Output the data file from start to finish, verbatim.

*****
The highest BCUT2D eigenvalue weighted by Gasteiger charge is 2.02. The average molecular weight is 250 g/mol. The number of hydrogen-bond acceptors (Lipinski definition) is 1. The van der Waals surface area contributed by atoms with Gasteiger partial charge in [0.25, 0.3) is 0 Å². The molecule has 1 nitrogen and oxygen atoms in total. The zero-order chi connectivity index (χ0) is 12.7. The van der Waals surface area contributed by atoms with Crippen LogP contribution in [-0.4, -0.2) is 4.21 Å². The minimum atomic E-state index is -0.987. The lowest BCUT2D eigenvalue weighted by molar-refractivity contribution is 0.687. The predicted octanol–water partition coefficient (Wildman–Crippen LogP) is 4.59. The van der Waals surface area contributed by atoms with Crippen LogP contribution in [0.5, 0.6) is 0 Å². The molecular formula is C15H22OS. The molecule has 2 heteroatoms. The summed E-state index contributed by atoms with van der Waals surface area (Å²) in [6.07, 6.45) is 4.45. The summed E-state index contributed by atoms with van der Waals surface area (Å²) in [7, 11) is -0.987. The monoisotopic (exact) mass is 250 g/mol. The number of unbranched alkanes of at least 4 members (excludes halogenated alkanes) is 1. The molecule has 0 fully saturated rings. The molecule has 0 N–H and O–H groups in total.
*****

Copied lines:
The highest BCUT2D eigenvalue weighted by Gasteiger charge is 2.02. The average molecular weight is 250 g/mol. The number of hydrogen-bond acceptors (Lipinski definition) is 1. The van der Waals surface area contributed by atoms with Gasteiger partial charge in [0.25, 0.3) is 0 Å². The molecule has 1 nitrogen and oxygen atoms in total. The zero-order chi connectivity index (χ0) is 12.7. The van der Waals surface area contributed by atoms with Crippen LogP contribution in [-0.4, -0.2) is 4.21 Å². The minimum atomic E-state index is -0.987. The lowest BCUT2D eigenvalue weighted by molar-refractivity contribution is 0.687. The predicted octanol–water partition coefficient (Wildman–Crippen LogP) is 4.59. The van der Waals surface area contributed by atoms with Crippen LogP contribution in [0.5, 0.6) is 0 Å². The molecular formula is C15H22OS. The molecule has 2 heteroatoms. The summed E-state index contributed by atoms with van der Waals surface area (Å²) in [6.07, 6.45) is 4.45. The summed E-state index contributed by atoms with van der Waals surface area (Å²) in [7, 11) is -0.987. The monoisotopic (exact) mass is 250 g/mol. The number of unbranched alkanes of at least 4 members (excludes halogenated alkanes) is 1. The molecule has 0 fully saturated rings. The molecule has 0 N–H and O–H groups in total.